Integral World: Exploring Theories of Everything
An independent forum for a critical discussion of the integral philosophy of Ken Wilber

Involution and evolution

Wilbers writings are evolutionary from beginning to end. The metaphor that best fits his ideas is the ladder model (although he has refined his views in recent years so much that he prefers the metaphor of the river now).

According to Wilber, evolution has an inner component, that is not easily discovered by conventional science. Science studies the outer forms of live, and concludes evolution basically is a matter of material complexity. Esoteric philosophy adds an inner dimension: evolution is as much a matter of increasing depth or quality. This can be illustrated graphically in the following diagram:

  minerals plants animals humans mystics

Essentially all developmental principles Wilber writes about can be illustrated by this diagram of the kingdoms of nature. Plants transcend minerals, as animals transcend plants, humans transcend animals and mystics transcend humans. But plants also include minerals (they have a physical body), as animals include plants ("vitality"), as humans include animals (have feelings), and mystics include humans (are able to think).

There is nothing about this diagram that suggests the idea of oppression or devaluation, as those opposed to the idea of hierarchical development often think, it is just the way Nature operates. In fact, it is an inspiring view of unfulding life and mind. However, as mind CAN repress the emotions, so humans can abuse animals and nature at large. This is an unfortunate complication, that should be avoided at all costs, but no reason to abandon this overall picture of how things are.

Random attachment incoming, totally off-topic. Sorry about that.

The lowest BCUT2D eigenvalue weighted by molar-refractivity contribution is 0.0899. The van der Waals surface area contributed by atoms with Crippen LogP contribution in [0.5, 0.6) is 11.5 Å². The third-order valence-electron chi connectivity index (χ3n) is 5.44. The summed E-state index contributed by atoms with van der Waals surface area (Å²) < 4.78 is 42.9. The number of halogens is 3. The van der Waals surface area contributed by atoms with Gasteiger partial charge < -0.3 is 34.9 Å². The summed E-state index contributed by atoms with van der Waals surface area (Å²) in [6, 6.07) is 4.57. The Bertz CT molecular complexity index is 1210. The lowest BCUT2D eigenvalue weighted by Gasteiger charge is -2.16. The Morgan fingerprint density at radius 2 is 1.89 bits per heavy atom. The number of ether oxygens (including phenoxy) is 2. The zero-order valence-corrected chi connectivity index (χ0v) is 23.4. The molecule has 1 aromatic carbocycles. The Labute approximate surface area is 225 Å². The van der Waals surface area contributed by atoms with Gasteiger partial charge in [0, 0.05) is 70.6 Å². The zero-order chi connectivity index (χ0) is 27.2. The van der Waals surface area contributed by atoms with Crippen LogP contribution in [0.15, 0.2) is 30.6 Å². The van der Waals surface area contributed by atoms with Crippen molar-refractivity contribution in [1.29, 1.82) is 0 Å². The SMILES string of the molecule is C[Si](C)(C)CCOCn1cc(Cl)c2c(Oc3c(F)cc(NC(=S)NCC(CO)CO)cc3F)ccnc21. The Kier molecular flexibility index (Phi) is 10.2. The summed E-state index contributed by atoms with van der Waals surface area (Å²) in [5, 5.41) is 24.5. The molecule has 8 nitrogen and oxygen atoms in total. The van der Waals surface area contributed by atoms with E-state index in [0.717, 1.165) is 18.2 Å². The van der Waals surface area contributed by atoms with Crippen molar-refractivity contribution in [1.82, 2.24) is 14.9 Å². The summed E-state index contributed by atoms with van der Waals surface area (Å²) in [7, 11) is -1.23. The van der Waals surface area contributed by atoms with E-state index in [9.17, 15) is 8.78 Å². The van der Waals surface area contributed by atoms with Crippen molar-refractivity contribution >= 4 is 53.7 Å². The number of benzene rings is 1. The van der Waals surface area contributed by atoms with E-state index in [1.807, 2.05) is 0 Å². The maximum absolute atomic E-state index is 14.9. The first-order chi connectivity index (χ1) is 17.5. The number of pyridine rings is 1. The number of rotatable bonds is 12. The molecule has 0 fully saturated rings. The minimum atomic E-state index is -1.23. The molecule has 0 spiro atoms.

In less well knows doctrine in Wilber's philosophy is the idea of involution. In his view, higher stages may occur AFTER the lower stages, but that does not mean they are fully CAUSED by them. That would in effect be nothing other than materialism. The esoteric philsophy holds that evolution is preceded by involution, the inverse movement from Spirit to matter. Without involution, evolution is a baffling process of ever new "emergent" realities; with involution, it is a comprehensible process of the grand movement of Life.

In the esoteric view, Spirit "involves" itself in matter, and takes on layer after layer of "material" bodies -- this has been beautifully elaborated in Neoplatonism -- until it reaches the Nadir of existence in the material plane. From that moment on, Spirit moves upwards again, transcending layer after layer, untill it returns to it's point of departure in the Divine. This grand view effectively counters the popular view that we lose Spirit somewhere in the early years of our life, when we become rational adults. This romanticism is an example of the pre/trans fallacy.

For Wilber's recent views on involution: see "On the Nature of a Post-Metaphysical Spirituality", an interview I did with him for a German transpersonal journal, the English original is posted on the Shambhala website.

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